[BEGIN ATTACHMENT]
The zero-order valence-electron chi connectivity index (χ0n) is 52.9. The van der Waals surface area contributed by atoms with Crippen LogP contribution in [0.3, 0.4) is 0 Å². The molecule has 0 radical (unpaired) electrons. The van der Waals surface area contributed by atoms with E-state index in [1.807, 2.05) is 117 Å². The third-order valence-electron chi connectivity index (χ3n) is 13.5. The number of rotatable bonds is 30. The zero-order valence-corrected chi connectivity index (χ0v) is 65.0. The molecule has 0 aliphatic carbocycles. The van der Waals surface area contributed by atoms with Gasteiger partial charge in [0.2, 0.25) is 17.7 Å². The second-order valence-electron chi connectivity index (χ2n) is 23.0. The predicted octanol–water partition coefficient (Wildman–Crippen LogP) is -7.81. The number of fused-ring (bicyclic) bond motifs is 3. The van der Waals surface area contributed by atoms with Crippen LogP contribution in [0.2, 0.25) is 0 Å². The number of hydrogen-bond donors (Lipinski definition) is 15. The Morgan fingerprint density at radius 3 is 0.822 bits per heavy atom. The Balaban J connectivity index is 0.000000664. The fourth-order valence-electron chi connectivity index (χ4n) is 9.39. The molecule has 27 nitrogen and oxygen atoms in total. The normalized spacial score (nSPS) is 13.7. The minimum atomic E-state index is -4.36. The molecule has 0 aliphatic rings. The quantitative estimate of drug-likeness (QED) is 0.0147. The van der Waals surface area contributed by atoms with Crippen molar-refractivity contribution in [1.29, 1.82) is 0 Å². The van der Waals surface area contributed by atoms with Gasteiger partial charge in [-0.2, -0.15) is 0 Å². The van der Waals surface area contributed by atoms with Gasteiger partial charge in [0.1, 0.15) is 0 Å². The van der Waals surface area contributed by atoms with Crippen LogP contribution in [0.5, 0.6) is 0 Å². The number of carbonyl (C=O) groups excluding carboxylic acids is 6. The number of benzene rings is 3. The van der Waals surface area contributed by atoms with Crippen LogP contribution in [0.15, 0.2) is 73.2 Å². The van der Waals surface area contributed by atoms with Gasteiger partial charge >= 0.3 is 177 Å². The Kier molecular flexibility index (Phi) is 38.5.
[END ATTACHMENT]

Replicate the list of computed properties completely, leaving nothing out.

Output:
The zero-order valence-electron chi connectivity index (χ0n) is 52.9. The van der Waals surface area contributed by atoms with Crippen LogP contribution in [0.3, 0.4) is 0 Å². The molecule has 0 radical (unpaired) electrons. The van der Waals surface area contributed by atoms with E-state index in [1.807, 2.05) is 117 Å². The third-order valence-electron chi connectivity index (χ3n) is 13.5. The number of rotatable bonds is 30. The zero-order valence-corrected chi connectivity index (χ0v) is 65.0. The molecule has 0 aliphatic carbocycles. The van der Waals surface area contributed by atoms with Gasteiger partial charge in [0.2, 0.25) is 17.7 Å². The second-order valence-electron chi connectivity index (χ2n) is 23.0. The predicted octanol–water partition coefficient (Wildman–Crippen LogP) is -7.81. The number of fused-ring (bicyclic) bond motifs is 3. The van der Waals surface area contributed by atoms with Crippen LogP contribution in [0.2, 0.25) is 0 Å². The number of hydrogen-bond donors (Lipinski definition) is 15. The Morgan fingerprint density at radius 3 is 0.822 bits per heavy atom. The Balaban J connectivity index is 0.000000664. The fourth-order valence-electron chi connectivity index (χ4n) is 9.39. The molecule has 27 nitrogen and oxygen atoms in total. The normalized spacial score (nSPS) is 13.7. The minimum atomic E-state index is -4.36. The molecule has 0 aliphatic rings. The quantitative estimate of drug-likeness (QED) is 0.0147. The van der Waals surface area contributed by atoms with Crippen molar-refractivity contribution in [1.29, 1.82) is 0 Å². The van der Waals surface area contributed by atoms with Gasteiger partial charge in [-0.2, -0.15) is 0 Å². The van der Waals surface area contributed by atoms with Gasteiger partial charge in [0.1, 0.15) is 0 Å². The van der Waals surface area contributed by atoms with Crippen LogP contribution in [0.5, 0.6) is 0 Å². The number of carbonyl (C=O) groups excluding carboxylic acids is 6. The number of benzene rings is 3. The van der Waals surface area contributed by atoms with Crippen LogP contribution in [0.15, 0.2) is 73.2 Å². The van der Waals surface area contributed by atoms with Gasteiger partial charge >= 0.3 is 177 Å². The Kier molecular flexibility index (Phi) is 38.5.